June 30, 2023

Living works of art

Topiary might have been used in gardens for thousands of years since the days of the Roman Emperor Augustus, but these living sculptures remain as contemporary as ever.

Wonderfully clipped clusters of cones and hedges are like a work of art.

What’s not to love about living sculptures? Those closely clipped, shaped perennials known as topiary, providing impact to a garden scape either through strategically placed accents or repetition.

The plants generally used for topiary specimens are those with dense foliage that have compact or columnar growth habits. Common plant species include buxus, juniper, bay laurel, olives and ficus, but lavenders, gardenias and some natives (lily pilly, teucrium and westringia particularly) make beautiful flowering specimens. 

The two most commonly used species are English and Japanese buxus. In South Australia, we recommend keeping English topiary in pots and Japanese topiary in either pots or the ground because the latter thrives in our local soil conditions. You should purchase the largest pot possible for your topiary, which not only provides for future growth, but also allows in certain circumstances for under-planting with seasonal colour. 

For the more experienced gardener, you can topiary your choice of plants, but this does represent many years of patient clipping awaiting the desired result. So, when determining topiary value at your garden centre, you need to appreciate you are purchasing years of time and effort for that instant impact in your garden. 

Clouded topiary is a stunning feature, but requires regular clipping.

Topiary can be shaped in cones, pyramids, bollards, spheres, spirals, standards as well as whimsical animals, hearts and hoops grown over wires. We have noticed recently an emerging trend of clouded topiary used in pots or as focal points in a garden which provide drama within the garden especially when up-lit at night.

The most common cloud varieties are Cyprus, juniper for larger specimens, with Japanese and English buxus for smaller specimens. Clouded topiary requires more regular clipping and can be clipped in either a traditional European style, ball shapes or the Japanese style which is more horizontally oval.

Topiary can be used in the garden to provide impact and accent points, and shaped into more complex designs such as an animal to provide a focal point in the garden, making it living garden art as opposed to bronze, stone or rusty art pieces. Another contemporary idea is to try three differently sized spheres set amongst a flowering garden bed for unexpected impact.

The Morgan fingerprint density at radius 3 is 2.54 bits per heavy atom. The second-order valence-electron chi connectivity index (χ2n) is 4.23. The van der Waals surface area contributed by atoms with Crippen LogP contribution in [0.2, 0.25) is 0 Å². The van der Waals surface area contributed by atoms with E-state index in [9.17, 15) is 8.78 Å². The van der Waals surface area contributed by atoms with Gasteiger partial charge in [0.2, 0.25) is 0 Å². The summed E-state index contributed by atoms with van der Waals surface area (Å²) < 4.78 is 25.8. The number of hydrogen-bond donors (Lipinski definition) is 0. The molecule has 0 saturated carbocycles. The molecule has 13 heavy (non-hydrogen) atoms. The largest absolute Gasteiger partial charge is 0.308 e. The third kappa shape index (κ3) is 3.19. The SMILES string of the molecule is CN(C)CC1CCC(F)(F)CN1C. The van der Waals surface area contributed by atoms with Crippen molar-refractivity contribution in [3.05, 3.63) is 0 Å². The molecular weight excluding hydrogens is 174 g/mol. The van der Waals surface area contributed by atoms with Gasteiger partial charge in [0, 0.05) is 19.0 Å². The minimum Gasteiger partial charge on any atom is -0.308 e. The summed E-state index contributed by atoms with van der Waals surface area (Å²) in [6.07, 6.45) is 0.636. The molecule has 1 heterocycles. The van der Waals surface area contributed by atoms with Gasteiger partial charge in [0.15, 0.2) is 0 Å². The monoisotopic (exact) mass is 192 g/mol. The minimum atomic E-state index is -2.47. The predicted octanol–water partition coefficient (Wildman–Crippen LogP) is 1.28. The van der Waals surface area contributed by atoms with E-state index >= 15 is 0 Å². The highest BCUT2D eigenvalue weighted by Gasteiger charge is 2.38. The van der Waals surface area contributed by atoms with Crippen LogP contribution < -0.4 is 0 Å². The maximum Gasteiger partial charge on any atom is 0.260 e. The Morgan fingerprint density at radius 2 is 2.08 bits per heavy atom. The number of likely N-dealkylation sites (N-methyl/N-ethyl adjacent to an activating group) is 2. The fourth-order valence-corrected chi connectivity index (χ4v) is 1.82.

Topiary applications can be as simple as a pair of cones either side of a front door to provide the perfect entrance to your home, or they can be placed to frame a view, or be used in a line along a path leading to a garden bench, all key elements up-lit at night for dramatic effect.

Topiary can be used to great effect as a border along a lawned area.

Topiary can enhance steps with randomly placed balls to entice the visitor to proceed up and down, while screens of topiary provide not only a noise and privacy function, but also the structural backdrop to both formal and informal garden beds. It’s important to remember that topiary require at least six hours’ sunlight, so tucking them under a verandah, although beautiful, will lead to their eventual demise. 

If topiary are placed in more shaded positions they must be turned 45 degrees every three months to prevent dieback and ensure even growth. 

When it comes to looking after your plants, fertilising topiary should be undertaken using soluble fertiliser during the growing months – September to March – to complement an annual dose of slow-release fertiliser in spring.

Topiary can be used as a pair to mark a home’s entrance.

Clipping your topiary should occur at least three times a year; autumn, early spring for major structural clipping and again just before Christmas. Always clip when there is overcast weather for a few days so that exposed foliage doesn’t burn in any bursts of extreme heat.

Clipping should be done by hand with very sharp, quality hedge shears or for smaller specimens use hand shears (similar to the old sheep shears). The English- and Japanese-made shears are the best and should be regularly sharpened to provide the optimal clipping results.

Watering of topiary must be regular, especially for those in pots. In the height of summer, you would be looking at a good soak every second day, while in winter, anything less than 10mm of rain is unlikely to be enough to sustain plants in your garden, including topiary, so it’s vital to supplement small rain bursts with your own regular deep watering.     

Topiary plants are both rewarding to care for, and for relatively little effort, provide decades of viewing pleasure.

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